28 February 2009 | chaos-rampant
The Sword that Saved Edo
Scripted by longtime veteran director Daisuke Itô based on a story by Shibata and directed by regular Daiei collaborator Kenji Misumi, this eighth entry in the popular serialized chambara series Sleepy Eyes of Death is considerably less dark and nihilistic compared to previous entries but it boasts one of the most mindbogglingly convoluted plots churned out in Japanese genre cinema. Nemuri Kyoshiro discovers a conspiracy centering around a band of disgruntled samurai wanting to avenge the death of their sensei, a political reformer that pushed for better provisions for the lower classes until he was assassinated by Shogunate agents. Their plot, to set fire to the oil refineries of two rich merchants and unleash a raging inferno that will hopefully burn down the Edo Castle.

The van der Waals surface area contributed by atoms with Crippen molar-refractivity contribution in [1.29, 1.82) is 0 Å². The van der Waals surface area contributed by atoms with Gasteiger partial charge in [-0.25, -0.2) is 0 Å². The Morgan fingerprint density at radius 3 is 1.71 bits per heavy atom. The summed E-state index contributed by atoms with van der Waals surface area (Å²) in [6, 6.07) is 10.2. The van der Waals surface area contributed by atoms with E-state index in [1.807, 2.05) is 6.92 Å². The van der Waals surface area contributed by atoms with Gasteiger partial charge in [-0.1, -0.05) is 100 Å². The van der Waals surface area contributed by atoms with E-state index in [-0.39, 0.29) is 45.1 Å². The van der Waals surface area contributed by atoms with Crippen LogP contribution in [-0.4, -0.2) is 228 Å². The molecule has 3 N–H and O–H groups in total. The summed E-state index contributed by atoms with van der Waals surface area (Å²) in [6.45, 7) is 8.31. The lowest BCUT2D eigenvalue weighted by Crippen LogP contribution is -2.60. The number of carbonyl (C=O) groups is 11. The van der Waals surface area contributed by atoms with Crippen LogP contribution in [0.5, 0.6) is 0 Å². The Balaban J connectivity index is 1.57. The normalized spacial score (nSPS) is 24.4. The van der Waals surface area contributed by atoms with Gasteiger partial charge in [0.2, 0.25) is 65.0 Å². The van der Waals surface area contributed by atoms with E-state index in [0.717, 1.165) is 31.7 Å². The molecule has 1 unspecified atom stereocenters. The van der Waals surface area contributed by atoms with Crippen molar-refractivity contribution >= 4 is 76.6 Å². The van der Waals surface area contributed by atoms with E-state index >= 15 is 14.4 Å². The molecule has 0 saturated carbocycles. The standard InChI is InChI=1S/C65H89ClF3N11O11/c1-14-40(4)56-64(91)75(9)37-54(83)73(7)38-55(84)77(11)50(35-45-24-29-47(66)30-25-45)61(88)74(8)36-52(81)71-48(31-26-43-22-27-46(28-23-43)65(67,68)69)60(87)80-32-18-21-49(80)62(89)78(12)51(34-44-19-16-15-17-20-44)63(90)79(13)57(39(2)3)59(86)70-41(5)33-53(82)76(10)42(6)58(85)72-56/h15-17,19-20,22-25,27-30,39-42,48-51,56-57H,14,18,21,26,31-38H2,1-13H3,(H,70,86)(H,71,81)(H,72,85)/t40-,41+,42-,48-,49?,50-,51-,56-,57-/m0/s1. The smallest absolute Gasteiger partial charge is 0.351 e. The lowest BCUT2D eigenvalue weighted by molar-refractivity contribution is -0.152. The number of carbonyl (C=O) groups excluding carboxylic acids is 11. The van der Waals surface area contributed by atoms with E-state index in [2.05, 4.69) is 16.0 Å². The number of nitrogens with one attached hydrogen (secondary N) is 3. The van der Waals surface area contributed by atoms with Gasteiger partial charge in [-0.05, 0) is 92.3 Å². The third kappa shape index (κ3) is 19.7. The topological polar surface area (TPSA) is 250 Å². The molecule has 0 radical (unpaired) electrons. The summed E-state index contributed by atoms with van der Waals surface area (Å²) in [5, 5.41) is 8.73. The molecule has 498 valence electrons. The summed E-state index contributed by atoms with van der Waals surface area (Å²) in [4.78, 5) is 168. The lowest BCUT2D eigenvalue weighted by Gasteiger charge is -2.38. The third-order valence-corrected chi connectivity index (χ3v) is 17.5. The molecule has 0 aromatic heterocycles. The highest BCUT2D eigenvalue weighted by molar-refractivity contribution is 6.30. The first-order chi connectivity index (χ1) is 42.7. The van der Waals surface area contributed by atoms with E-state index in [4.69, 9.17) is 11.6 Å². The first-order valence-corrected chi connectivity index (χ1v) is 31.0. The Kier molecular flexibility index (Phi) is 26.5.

Kenji Misumi's presence guarantees a capable direction. Whereas some of the lesser directors that worked for the Sleepy Eyes series might've been lost with the complex plotting, Misumi pulls it off admirably. The continually shifting narration POV of the opening that is at last revealed to belong to a hairdresser relating the events to Nemuri as he reclines on the floor of an inn is a dizzying display of narrative inventiveness. The final swordfight on the rooftops while fires rage in the background is suitably energetic and Nemuri staring to an orange moon through billows of smoke is a typical Sleepy Eyes stylistic mark. All in all another unsurprising, a bit hard to follow, but enjoyable chambara b-movie with a simplified social message (Nemuri coming to the aid of the poor) and decent swordfighting.